Thursday, May 2, 2013

What they were saying (NY Mag 1991)

 New York Magazine 29 July 1991

Review of Jane Campion's AN ANGEL AT MY TABLE

 "Jane Campion has made a dry and plain movie from the rapturously lyrical autobiography of the New Zealand writer Janet Frame. The astringency of Campion's visual palette is nevertheless pleasing, and Kerry Fox, a large actress with a thatch of unmanageable red hair, plays the morbidly shy Janet with a streak of vagrant sensuality. Campion revels in the joke that this awkward, unprepossessing woman, diagnosed as a schizophrenic and subjected to electroshock therapy, could emerge as a major writer, but she emphasizes the shyness so much that we never see the aggressive intelligence, the sensibility, the taste - whatever it was that made Frame a writer. Campion appears to love victimization more than art."

More than twenty years later, largely due to the influence of the Campion movie, which has become a much-loved enduring classic, a few new fallacies have been added to the misconceptions that Frame originally attempted to challenge by writing her autobiography in the first place.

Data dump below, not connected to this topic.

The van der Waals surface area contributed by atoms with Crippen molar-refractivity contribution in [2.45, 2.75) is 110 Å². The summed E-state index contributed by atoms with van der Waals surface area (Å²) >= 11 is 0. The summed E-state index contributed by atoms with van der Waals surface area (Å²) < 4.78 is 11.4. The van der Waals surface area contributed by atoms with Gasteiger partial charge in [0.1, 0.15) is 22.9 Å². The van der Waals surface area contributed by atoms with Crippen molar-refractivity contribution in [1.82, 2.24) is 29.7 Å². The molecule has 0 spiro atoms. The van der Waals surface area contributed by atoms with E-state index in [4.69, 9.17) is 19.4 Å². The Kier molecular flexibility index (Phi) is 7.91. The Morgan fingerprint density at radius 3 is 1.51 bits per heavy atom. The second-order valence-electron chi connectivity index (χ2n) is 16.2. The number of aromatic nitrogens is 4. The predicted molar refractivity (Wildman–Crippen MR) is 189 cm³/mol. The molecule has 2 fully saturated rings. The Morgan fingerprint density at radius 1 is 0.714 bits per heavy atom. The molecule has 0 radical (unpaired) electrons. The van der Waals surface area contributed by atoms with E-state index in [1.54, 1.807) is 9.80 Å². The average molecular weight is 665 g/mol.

(1) The subsequent success of the movie - and its director - has led to the farcical claim one hears these days that Janet Frame was not in fact a major literary figure UNTIL Campion's 'biopic' elevated her out of obscurity.

(2) The casting of 'large' actors to play Frame has also led to a belief that Frame herself - who was thin as a young woman - was overweight.

(3) Campion's exaggeration of Frame's shyness - noted in the above review - has also enabled autism extremists to claim Frame had severe social and communicative disabilities.

It's just a movie guys - a beautiful, haunting one - it's not documentary evidence.

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